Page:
Who Manages Migration? Responsability and practice beyond the Nation State
'As a result of climate change, changes in the global economy, and the perennial threat of conflict, the coming decades will see significant shifts in the magnitude and, potentially, the nature of human mobility. Most of these movements will take place within the developing world. A significant part of this will take place in Africa'.
by Loren Landau
Changing patterns of migration in Africa raises important question about who manages migration and what the movements mean for state and human security. In trying to address these concerns, I wish to make two main points. First, we need to distinguish who is legally responsible for migration management and who, in practice, manages migration. Second, we need to reconsider what managing migration means in the kind of places and political environments we are talking about: sites where state institutions are weak, where the law and policy are often as meaningful as rain clouds passing overhead, and where movement of people within countries and across borders is ever more central to the lives of migrants, their families, and the communities in which they live.
As such, if are to talk about 'managing migration' or migration and conflict, there is a need to shift from discussing facilitating (or restricting movement) at the border, or in the case of the European Union, at someone else's border to developing mechanisms to address developmental and human rights concerns (including conflicts) in receiving communities, in sending communities, and in the places that these people travel in between. Let me now return to the first issue of who we should be speaking about: the actors involved in managing migration.
Particularly, I want to consider who is legally responsible for managing migration and the motivations behind their efforts. On 1 July, Dr Siyabonga Cwele, the South African Minister of State Security, announced that government was developing a framework to establish a new Border Management Agency. Why? In his own words, to maintain South Africa's territorial integrity, expedite the legitimate movement of people and goods, and deter and identify illegal or hostile cross-border movement. In the Minister's this statement, we see the classic view of migration management: something done in the state's interest by the central state with the primary locus of action at the borders.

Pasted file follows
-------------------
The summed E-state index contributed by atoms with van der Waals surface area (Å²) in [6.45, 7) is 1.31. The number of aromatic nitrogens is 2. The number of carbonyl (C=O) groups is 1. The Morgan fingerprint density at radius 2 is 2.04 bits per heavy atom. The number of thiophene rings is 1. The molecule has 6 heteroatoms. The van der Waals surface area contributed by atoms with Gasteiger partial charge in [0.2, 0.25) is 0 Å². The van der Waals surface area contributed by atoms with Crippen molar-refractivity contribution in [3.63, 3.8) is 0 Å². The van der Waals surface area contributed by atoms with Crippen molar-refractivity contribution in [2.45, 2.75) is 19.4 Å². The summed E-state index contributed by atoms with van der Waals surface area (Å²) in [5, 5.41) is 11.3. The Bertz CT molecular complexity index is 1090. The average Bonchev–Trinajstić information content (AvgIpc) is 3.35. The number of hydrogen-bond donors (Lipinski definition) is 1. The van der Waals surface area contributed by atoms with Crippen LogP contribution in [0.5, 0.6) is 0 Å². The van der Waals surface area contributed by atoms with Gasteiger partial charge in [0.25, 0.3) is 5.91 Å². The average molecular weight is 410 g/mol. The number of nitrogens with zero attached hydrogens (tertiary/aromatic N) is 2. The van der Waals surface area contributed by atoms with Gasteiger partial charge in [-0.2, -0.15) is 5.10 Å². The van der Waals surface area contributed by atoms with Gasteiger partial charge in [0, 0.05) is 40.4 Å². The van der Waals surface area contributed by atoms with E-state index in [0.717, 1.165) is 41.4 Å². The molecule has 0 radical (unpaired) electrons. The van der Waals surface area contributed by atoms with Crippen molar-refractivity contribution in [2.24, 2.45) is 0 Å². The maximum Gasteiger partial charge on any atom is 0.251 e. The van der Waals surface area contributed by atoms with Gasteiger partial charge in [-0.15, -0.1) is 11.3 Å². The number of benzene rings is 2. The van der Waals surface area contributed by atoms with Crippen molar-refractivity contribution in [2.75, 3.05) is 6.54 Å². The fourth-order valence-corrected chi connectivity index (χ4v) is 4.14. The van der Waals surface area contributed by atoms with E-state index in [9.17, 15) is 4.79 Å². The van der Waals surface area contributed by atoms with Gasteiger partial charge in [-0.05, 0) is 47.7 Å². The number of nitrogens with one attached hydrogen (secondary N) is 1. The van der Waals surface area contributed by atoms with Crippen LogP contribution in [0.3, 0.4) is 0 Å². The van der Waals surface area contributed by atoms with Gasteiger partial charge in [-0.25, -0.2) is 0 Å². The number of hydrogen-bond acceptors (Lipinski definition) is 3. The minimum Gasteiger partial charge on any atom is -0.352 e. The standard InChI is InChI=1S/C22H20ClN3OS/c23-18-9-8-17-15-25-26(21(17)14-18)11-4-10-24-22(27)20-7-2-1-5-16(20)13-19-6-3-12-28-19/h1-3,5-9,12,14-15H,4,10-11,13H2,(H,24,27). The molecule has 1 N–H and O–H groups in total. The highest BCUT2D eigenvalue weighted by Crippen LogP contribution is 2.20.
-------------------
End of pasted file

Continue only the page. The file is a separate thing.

But, unless we confuse intention with practice, these frameworks risk drawing our attention away from those who, in practice, manages migration and where that management takes place. We must begin to realize that what national and regional governments are doing practically does little to Africa to regulate movement. True, South Africa deported more than 300 000 in 2008 (about ten times the number of Sarkozy's France), but this is exceptional by African standards with, on my knowledge, only Botswana really getting into the deportation game. But even here -as in the United State and Europe- these extraordinary and extraordinarily expensive efforts did little to disrupt the movements of people across the border. What they have done is disrupt livelihoods within South Africa and the lives of those who depend on migrants (including employers and consumers). All the same, the number of people of moving remains relatively unchanged.
This reality draws me to reflect a bit more of the two main points I raised before: what we mean by migration management and who is doing it. When we think about managing migration, we must move beyond the idea of managing or redirecting the flows of people. Migrants are not like water easily diverted by a dam or drainpipe even though we often use the language of flows, influxes, or, in the case of one South African Department of Home Affairs Official, a human tsunami. Unlike water, we can't build dykes and seawalls to stop them — not ethically and not practically.